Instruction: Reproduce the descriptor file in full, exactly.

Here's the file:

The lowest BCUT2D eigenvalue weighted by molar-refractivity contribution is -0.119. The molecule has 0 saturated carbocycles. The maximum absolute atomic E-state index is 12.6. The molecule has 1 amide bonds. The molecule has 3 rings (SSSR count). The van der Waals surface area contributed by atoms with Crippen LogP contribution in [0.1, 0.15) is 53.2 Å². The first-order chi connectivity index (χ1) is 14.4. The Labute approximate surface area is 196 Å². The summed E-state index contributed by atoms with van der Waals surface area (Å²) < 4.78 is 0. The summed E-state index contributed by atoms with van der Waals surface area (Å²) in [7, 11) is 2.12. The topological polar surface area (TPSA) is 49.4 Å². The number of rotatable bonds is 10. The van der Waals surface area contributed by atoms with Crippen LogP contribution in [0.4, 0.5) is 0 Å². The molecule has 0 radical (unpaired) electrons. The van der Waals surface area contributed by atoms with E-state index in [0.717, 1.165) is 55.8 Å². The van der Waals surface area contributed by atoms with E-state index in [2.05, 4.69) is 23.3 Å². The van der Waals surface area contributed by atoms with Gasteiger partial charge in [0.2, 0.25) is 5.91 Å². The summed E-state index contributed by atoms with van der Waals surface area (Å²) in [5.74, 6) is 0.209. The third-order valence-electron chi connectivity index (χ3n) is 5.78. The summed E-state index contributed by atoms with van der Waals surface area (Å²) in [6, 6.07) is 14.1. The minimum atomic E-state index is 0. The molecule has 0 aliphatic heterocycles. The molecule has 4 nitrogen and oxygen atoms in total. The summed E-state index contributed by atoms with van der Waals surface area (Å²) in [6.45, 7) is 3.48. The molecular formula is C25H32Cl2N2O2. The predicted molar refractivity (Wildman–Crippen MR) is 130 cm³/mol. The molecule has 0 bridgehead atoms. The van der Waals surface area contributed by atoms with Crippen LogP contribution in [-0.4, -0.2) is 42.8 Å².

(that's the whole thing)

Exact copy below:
The lowest BCUT2D eigenvalue weighted by molar-refractivity contribution is -0.119. The molecule has 0 saturated carbocycles. The maximum absolute atomic E-state index is 12.6. The molecule has 1 amide bonds. The molecule has 3 rings (SSSR count). The van der Waals surface area contributed by atoms with Crippen LogP contribution in [0.1, 0.15) is 53.2 Å². The first-order chi connectivity index (χ1) is 14.4. The Labute approximate surface area is 196 Å². The summed E-state index contributed by atoms with van der Waals surface area (Å²) < 4.78 is 0. The summed E-state index contributed by atoms with van der Waals surface area (Å²) in [7, 11) is 2.12. The topological polar surface area (TPSA) is 49.4 Å². The number of rotatable bonds is 10. The van der Waals surface area contributed by atoms with Crippen LogP contribution in [0.4, 0.5) is 0 Å². The molecule has 0 radical (unpaired) electrons. The van der Waals surface area contributed by atoms with E-state index in [0.717, 1.165) is 55.8 Å². The van der Waals surface area contributed by atoms with E-state index in [2.05, 4.69) is 23.3 Å². The van der Waals surface area contributed by atoms with Gasteiger partial charge in [0.2, 0.25) is 5.91 Å². The summed E-state index contributed by atoms with van der Waals surface area (Å²) in [5.74, 6) is 0.209. The third-order valence-electron chi connectivity index (χ3n) is 5.78. The summed E-state index contributed by atoms with van der Waals surface area (Å²) in [6, 6.07) is 14.1. The minimum atomic E-state index is 0. The molecule has 0 aliphatic heterocycles. The molecule has 4 nitrogen and oxygen atoms in total. The summed E-state index contributed by atoms with van der Waals surface area (Å²) in [6.45, 7) is 3.48. The molecular formula is C25H32Cl2N2O2. The predicted molar refractivity (Wildman–Crippen MR) is 130 cm³/mol. The molecule has 0 bridgehead atoms. The van der Waals surface area contributed by atoms with Crippen LogP contribution in [-0.4, -0.2) is 42.8 Å².